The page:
If there’s anyone who enjoys a good gamble, it’s yours truly.
And while I wouldn’t call myself a professional gambler, but I know a good bet when I see one.
And when Southern Illinois’ football team went for a game-winning two-point conversion after pulling to within one point of Indiana, I knew it was a bad bet as soon as I saw it.
I even said so after Southern scored a touchdown to make it 48-47.
If you follow me on Twitter, you would know I had strong opinions on going for two there.
Going for two in that specific instance goes against basic gambling principles. Further, it offends my gambling sensibilities.
In short: Southern placed a bet when it had long odds and not enough time to make amends for a failed risk.
The way I see it, one shouldn’t spend their last dollars on a long shot. And Southern really didn’t have to at that point.
Dale Lennon could have (and I argue should have) attempted a PAT and force Indiana into overtime. This is the equivalent of taking your last $20 and spreading it into around into safe investments in an attempt to build up some equity so you can make a riskier play that could come with a better payoff when you can afford to make it.
Frankly, I like to think this is the best way to wager.
The Salukis put up 47 points on the Hoosiers in their building, so it’s not as if they had trouble scoring. And while Indiana scored 48, they had obviously let Southern hang around long enough to the point I would argue that they were bound to screw something up one last time.
By taking the extra point, Southern would’ve given itself a puncher’s chance in college’s wacky overtime setting. And after 60 minutes of battle, I think the players on the field deserved that more than anything.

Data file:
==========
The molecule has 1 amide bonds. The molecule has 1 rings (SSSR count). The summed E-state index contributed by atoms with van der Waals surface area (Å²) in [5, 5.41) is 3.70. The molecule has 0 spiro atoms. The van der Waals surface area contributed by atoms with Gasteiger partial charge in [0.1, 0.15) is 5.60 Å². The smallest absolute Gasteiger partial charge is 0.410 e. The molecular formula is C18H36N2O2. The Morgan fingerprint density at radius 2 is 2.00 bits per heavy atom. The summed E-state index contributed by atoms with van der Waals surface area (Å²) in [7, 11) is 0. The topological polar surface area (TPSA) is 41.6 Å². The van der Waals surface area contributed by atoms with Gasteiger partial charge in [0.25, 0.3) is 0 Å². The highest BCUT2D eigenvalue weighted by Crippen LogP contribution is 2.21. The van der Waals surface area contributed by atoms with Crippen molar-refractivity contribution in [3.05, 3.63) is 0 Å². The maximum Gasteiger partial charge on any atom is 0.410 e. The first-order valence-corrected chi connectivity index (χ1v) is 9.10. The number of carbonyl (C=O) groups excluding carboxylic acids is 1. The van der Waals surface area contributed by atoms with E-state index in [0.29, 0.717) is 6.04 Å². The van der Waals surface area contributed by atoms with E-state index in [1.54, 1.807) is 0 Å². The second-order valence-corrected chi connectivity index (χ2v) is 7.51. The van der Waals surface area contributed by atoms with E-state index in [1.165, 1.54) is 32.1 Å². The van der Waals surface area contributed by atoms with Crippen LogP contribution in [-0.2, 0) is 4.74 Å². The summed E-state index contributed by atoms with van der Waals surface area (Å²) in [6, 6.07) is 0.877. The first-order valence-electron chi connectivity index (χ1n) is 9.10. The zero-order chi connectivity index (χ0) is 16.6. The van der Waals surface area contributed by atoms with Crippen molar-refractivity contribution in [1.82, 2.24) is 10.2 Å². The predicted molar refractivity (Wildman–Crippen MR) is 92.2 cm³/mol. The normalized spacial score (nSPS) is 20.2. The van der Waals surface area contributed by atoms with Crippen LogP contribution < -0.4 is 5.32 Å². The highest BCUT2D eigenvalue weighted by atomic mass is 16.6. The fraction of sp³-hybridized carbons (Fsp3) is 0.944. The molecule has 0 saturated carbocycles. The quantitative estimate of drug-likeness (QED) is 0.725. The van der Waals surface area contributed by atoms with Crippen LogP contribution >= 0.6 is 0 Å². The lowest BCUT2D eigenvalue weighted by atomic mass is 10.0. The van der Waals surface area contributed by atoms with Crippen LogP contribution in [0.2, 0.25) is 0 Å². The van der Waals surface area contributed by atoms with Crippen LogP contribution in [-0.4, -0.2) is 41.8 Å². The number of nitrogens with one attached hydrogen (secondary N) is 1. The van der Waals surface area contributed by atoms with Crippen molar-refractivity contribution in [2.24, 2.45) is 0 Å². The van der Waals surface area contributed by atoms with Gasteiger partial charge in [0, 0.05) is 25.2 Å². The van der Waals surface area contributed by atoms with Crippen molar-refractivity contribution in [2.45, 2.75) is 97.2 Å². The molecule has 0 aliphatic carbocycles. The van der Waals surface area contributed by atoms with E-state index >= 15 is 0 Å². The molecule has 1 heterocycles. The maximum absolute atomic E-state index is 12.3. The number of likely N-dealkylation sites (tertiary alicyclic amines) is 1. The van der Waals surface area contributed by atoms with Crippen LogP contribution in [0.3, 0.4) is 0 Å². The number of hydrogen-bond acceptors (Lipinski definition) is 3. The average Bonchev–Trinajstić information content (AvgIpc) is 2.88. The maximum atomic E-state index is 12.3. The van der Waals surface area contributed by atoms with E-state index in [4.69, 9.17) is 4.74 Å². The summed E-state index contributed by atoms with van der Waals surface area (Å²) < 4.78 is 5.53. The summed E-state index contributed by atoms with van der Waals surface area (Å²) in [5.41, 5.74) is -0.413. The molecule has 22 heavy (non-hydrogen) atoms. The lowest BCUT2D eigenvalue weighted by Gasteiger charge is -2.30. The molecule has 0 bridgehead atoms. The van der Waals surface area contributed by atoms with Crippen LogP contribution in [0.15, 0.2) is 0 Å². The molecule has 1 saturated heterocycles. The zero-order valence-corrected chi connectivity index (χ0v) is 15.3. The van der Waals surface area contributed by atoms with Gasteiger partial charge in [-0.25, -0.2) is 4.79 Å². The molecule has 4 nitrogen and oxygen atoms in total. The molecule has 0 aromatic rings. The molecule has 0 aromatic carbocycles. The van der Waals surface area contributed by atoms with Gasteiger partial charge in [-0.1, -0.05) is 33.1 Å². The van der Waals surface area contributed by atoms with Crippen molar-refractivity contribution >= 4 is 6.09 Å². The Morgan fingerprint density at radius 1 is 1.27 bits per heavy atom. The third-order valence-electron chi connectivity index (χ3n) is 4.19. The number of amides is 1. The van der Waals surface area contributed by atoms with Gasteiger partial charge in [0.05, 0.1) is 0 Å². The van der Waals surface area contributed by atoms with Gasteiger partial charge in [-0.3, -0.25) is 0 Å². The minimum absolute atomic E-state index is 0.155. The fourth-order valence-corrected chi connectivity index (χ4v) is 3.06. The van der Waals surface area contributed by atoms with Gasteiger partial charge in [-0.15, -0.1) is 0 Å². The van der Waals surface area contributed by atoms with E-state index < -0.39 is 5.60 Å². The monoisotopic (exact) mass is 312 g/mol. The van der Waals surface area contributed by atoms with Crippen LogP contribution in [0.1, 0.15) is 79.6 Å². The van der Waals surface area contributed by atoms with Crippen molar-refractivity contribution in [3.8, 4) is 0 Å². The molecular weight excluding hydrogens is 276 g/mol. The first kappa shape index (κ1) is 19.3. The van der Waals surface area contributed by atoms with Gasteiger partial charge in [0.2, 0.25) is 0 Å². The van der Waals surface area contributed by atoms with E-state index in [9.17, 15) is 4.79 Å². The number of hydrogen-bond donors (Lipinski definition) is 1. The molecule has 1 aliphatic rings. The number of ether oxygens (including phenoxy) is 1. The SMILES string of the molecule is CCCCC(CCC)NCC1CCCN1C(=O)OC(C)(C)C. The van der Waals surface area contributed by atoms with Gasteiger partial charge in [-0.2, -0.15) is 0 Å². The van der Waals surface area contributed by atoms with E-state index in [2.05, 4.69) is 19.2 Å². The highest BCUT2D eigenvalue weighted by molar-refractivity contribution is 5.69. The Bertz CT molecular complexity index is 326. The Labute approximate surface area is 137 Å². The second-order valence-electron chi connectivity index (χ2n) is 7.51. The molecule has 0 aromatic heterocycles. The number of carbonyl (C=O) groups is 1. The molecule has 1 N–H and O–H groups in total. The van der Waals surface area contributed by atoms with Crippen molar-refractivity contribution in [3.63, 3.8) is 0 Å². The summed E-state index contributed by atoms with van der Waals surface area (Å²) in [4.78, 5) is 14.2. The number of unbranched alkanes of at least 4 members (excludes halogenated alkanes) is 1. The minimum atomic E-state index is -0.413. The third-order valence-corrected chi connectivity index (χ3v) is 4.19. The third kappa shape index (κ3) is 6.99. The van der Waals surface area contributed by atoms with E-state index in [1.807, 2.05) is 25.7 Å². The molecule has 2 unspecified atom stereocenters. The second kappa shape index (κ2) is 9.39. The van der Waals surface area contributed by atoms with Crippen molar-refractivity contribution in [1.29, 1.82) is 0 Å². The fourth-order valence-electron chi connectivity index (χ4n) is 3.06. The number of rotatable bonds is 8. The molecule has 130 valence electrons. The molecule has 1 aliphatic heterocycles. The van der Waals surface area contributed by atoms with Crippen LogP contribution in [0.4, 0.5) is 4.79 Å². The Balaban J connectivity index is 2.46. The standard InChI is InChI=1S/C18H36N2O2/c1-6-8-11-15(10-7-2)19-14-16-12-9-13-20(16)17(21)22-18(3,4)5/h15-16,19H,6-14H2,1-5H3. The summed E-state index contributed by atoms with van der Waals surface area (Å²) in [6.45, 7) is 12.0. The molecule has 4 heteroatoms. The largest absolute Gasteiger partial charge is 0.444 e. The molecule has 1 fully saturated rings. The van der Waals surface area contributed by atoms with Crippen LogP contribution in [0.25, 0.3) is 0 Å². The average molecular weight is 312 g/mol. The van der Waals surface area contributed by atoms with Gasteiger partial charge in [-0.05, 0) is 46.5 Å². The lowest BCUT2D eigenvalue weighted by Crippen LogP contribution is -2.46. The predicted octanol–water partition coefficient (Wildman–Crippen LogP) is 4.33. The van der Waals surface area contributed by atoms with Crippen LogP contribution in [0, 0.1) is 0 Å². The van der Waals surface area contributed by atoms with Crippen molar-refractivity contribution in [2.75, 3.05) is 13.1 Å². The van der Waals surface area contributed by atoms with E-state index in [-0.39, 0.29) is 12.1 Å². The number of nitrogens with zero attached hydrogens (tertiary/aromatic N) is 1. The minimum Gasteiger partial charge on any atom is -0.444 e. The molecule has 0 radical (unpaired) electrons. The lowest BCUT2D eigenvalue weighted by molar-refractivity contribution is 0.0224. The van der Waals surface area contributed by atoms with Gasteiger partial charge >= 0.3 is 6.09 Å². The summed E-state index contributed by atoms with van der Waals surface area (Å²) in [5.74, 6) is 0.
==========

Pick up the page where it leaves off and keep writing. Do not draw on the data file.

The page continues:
I suppose football logic suggests go for two and the win in that situation.
It wouldn’t be the first time I’ve disagreed with sports logic that I would argue is dated and oftentimes is not supported by the kind of odds one would weigh in an effort to give their team the best chance to win on a weekly basis.
The two-point conversion rate is 47.5 percent. Meaning, that the odds are more in the defense’s favor of getting a stop. It’s not overwhelming, but it’s not insignificant.
Southern could’ve made the play and won the game. And if they did, I would’ve been writing the same thing today. I’d call it an unnecessary risk in a game that was there for the taking in overtime against a team that was handing you chances left and right.
But I suppose I’d be writing it while in a better mood.
Onward and upward, Salukis. For I feel as if you have a good chance to make positive things happen in 2015 if your offense averages 47 points per game.